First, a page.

The bag needed to be big enough to stick a sippy cup or stuffed animal in, yet small enough that I could comfortably carry it anywhere. It needed to be fashionable (read: not ugly) yet not high fashion (because I am simply not that kind of girl).
The deal breaker? I hoped it could double as a shoulder bag *and* a backpack. But not a hideous one. I have a big MEC backpack that I carry with me on major outings, day trips, and hikes. The bag I was looking for would be for daily use, running around with the three Things, stopping for the afternoon at the museum, shlepping down the street and around the block. I yearned for the ability to quickly transform my bag into a backpack so that I could have my hands free immediately if the need arose.
And it arises. Frequently. If you have one, or two, or three Things you know exactly what I am talking about.
One afternoon in early February I finally found my dream bag on etsy. The crafter from whom I bought it is MimsMaine and her custom bags are absolutely phenomenal. I had no idea how much I would love this bag until I received it in the mail last week (each bag is custom made, so you need to allow 4-6 weeks for delivery). The detail and workmanship is beyond anything you would see on a runway in Paris - it is stunning and superb. And, no, I am not being compensated in any way for this post, I am legitimately just writing it because I am obsessively in love with this bag.
It is simple and easy to transform into a backpack, it literally takes about 15 seconds, and, voila, your hands are free.
I absolutely adored this patterned fabric, but she has dozens and dozens from which to choose.
I think this was the perfect graduation present . . . don't you?
Do you have the perfect bag? What do you love about it? Or are you still searching for the elusive "perfect bag"?
Sunday, April 04, 2010
We had an absolutely beautiful Easter weekend here in Ottawa. Temperatures reaching the upper 20s in the first few days of April. Sunscreen being deployed. Sunhats donned. Smiles and joy on the docket as the hustle and bustle of regular life took a back seat to just chilling out and enjoying each others company.
I find I have so little stress and anxiety on long holiday weekends, it makes me think that perhaps we should lobby to have a few more thrown in annually for good measure.
Since a couple of us were slightly under the weather this weekend, we decided to opt out of some of our bigger plans of heading downtown, fighting the line-ups at the Experimental Farm, or hitting one of the capital's national museums and just lay low around the 'hood.
It was the best decision we've made in a long time. Here's a quick glimpse.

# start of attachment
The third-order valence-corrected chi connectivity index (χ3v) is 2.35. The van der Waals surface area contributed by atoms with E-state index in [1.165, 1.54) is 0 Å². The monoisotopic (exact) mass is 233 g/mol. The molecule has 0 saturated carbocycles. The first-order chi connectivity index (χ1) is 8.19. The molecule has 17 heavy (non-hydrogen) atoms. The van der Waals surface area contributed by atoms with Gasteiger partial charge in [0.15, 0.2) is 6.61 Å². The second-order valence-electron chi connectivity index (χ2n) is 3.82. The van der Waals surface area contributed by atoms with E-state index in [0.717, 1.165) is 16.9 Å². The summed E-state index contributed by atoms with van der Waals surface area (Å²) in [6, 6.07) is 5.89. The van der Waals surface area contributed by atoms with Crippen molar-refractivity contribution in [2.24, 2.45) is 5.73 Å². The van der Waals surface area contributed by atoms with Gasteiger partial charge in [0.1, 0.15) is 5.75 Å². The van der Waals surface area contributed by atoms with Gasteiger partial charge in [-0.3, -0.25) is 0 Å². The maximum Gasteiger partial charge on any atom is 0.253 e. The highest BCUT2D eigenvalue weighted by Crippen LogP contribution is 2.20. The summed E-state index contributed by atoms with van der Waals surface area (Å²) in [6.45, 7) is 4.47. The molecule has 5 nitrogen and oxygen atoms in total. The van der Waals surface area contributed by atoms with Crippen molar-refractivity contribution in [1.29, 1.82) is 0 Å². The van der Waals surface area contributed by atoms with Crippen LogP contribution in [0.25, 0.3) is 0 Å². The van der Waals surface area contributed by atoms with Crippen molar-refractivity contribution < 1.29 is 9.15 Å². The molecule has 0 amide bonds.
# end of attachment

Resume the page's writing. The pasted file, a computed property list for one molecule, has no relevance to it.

If Thing 3 in her Easter dress can't plaster a smile on your face, I doubt anything will.
I plan on showing this photo of Things 1 and 2 together to anyone who gives me the stereotypical "what were you thinking having them 18 months apart?" third degree. And, yes, I get that a lot.
The three Things. United in their solidarity.
The beauty of a little sister who looks up to her oldest brother is unimaginable.
My three Things - filling my heart with a joy I never could have believed possible.
Thursday, April 01, 2010
The following is a guest post from a very talented and inspiring blogger. Please read her insightful and very serious reflection on April Fools from years past.
I have a deep distrust of April Fools Day. I worry that the joke is always going to be on me.
Maybe it isn't true. Maybe my memory is playing tricks of time on me. Maybe it was the day before or the day after or even the next week. What I remember was that it was April 1st.
I stood in front of the bathroom mirror taking my time adjusting my side ponytail like only a girl in grade six can. When I was satisfied I went downstairs and joined my parents and sister at the kitchen table. I think we eating pancakes. It was breakfast. Or maybe brunch. Maybe there wasn't even any food at all.
But the four of us were sitting there. And then the earth titled.
There was crying and yelling and tears and sadness. One of us left. Three remained.
Two years later
My mother, sister and I were heading downtown on the bus. I was sent ahead to by bus tickets from the corner store. Coming out the door, I saw them waiting for me on the other side of the street. The light changed green and I tore across the intersection to meet them.
A car coming from my left decided to keep driving. It ran a red light and into me.
I hit the hood. I rolled up onto the car and then flew fifteen feet in the air, landing on my back. Somehow, most likely the puffy ski jacket I was wearing that day, I manged to walk away. I was fine. Except for some bruises and a broken spirit.
I am cautious on April 1st. Ready for the worst. Ready for it to be over.
Posted by A Crafty Mom at 9:32 PM